The crux of Mr. Owens-El's application is that the warden's denial of the "meritorious act award" violated his due-process rights. It is not entirely clear from his application what he means by a "meritorious act award," but we assume that he is referring to a "special award" under 28 C.F.R. § 545.29, which provides that "Inmates who perform exceptional services not ordinarily a part of the inmate's regular assignment may be granted a special award . . . ." For Mr. Owens-El to have a due-process claim, he must allege the deprivation of a liberty interest. See Lybrook v. Members of Farmington Mun. Sch. Bd. of Educ., 232 F.3d 1334, 1341 (10th Cir. 2000). But because the granting of a special award is discretionary ("may be granted"), Mr. Owens-El has no liberty interest in such an award. Although it is true that good-time credits already earned may not be revoked "without the minimal safeguards afforded by the Due Process Clause of the Fourteenth Amendment," Mitchell v. Maynard, 80 F.3d 1433, 1444 (10th Cir. 1996) (internal quotation marks omitted), there is no liberty interest in receiving good-time credits when discretion to grant them has been vested in prison authorities. See Fogle, 435 F.3d at 1262 (10th Cir. 2006) (no liberty interest in potentially receiving good-time credits when underlying Colorado statute provided such credits were awarded solely at the discretion of prison officials); Templeman v. Gunter, 16 F.3d 367, 370 (10th Cir. 1994) (same). We also note that even if the special award were granted, it would not necessarily be granted in the form of time credits. See 28 C.F.R. § 545.29 (b) ("The special award may be given in the form of a monetary payment in addition to any other award (e.g., extra good time) given."). Mr. Owens-El therefore has no liberty interest in receiving a special award, and has failed to state a claim under the Due Process Clause.

Mr. Owens-El's remaining claims also can be dealt with readily. He claims that the warden's statement that Inmate Systems had been aware of the California conviction all along was a fraudulent inducement to contract; but he fails to identify any contract. Also, he quotes in full the Fifth, Eighth, and Ninth Amendments but makes no allegations whatsoever regarding his rights under these amendments or how they might have been violated.

He alleges that denial of the award violated his right to equal protection; quotes both the Fourteenth Amendment to the Constitution and 28 C.F.R. § 551.90 ("Bureau staff shall not discriminate against inmates on the basis of race, religion, national origin, sex, disability, or political belief. This includes the making of administrative decisions and providing access to work, housing and programs."); and states that he was discriminated against on the basis of political belief. He also claims that denial of the award was an act of retaliation for his previous conviction for assaulting a corrections official, which claim we construe as a claim of another equal-protection violation. For none of these equal-protection claims, however, has he identified how he was treated differently from other similarly situated inmates. See Penrod v. Zavaras, 94 F.3d 1399, 1406 (10th Cir. 1996).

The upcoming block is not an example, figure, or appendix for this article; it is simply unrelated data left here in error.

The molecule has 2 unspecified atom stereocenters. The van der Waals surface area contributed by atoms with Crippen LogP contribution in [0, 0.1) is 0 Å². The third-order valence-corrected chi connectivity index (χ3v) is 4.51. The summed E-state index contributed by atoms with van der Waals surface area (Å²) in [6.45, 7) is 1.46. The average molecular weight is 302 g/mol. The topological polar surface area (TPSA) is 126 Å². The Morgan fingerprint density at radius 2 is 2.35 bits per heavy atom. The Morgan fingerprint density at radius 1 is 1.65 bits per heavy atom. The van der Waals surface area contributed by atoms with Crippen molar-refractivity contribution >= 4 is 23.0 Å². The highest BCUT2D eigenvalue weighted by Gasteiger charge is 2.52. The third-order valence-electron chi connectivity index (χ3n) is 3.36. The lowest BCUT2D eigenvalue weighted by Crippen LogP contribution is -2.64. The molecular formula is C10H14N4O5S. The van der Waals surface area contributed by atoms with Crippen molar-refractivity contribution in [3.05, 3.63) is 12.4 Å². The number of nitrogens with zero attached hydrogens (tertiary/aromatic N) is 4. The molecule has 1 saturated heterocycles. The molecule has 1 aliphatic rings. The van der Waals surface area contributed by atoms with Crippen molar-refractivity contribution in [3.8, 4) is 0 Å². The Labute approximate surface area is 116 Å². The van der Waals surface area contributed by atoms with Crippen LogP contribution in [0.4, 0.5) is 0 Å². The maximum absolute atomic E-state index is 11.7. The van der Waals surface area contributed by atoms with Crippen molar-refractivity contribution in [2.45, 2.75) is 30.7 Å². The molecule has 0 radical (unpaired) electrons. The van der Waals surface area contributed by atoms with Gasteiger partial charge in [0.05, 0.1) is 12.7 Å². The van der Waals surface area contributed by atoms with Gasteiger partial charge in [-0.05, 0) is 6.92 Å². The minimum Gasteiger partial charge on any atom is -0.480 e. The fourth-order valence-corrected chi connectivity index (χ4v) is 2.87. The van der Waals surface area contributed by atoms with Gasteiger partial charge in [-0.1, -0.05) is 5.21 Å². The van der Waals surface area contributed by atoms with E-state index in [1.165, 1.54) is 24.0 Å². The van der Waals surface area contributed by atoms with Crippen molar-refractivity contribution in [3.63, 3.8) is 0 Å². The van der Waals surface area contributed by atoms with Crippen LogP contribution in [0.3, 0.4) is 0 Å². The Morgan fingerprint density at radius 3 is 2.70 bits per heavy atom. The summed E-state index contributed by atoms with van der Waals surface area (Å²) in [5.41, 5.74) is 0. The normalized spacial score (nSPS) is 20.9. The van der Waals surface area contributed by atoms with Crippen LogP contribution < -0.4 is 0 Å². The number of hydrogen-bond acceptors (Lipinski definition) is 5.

Finally, Mr. Owens-El's Sixth Amendment claim appears to be based on his allegation that the warden produced no evidence to support his denial of the award, and that "[t]he Warden has never produced a witness against me." R. Vol. I Doc. 4 at 24. By its own terms, however, the Sixth Amendment applies only to criminal trials, see Bennett v. Nat'l Transp. Safety Bd., 66 F.3d 1130, 1136 (10th Cir. 1995), and Mr. Owens-El contests only the denial of a discretionary special award while in prison.

In sum, we AFFIRM the judgment of the district court. Mr. Owens-El's motion to add new facts out of time is DENIED as moot, and we DENY his motion to proceed on appeal in forma pauperis.


Harris L Hartz

Circuit Judge

Click footnote number to return to corresponding location in the text.

*.After examining the briefs and appellate record, this panel has determined unanimously that oral argument would not materially assist the determination of this appeal. See Fed. R. App. P. 34(a)(2); 10th Cir. R. 34.1(G). The case is therefore ordered submitted without oral argument. This order and judgment is not binding precedent, except under the doctrines of law of the case, res judicata, and collateral estoppel. The court generally disfavors the citation of orders and judgments; nevertheless, an order and judgment may be cited under the terms and conditions of 10th Cir. R. 36.3.

Slip Opinions Home
Page | Keyword | Case | Docket | Date: Filed / Added |    Download WordPerfect version (24242 bytes)     Download RTF version (18734 bytes)
Comments to: WebMaster, ca10 [at]
Updated: June 13, 2006.
HTML markup © 2006, Washburn University School of Law.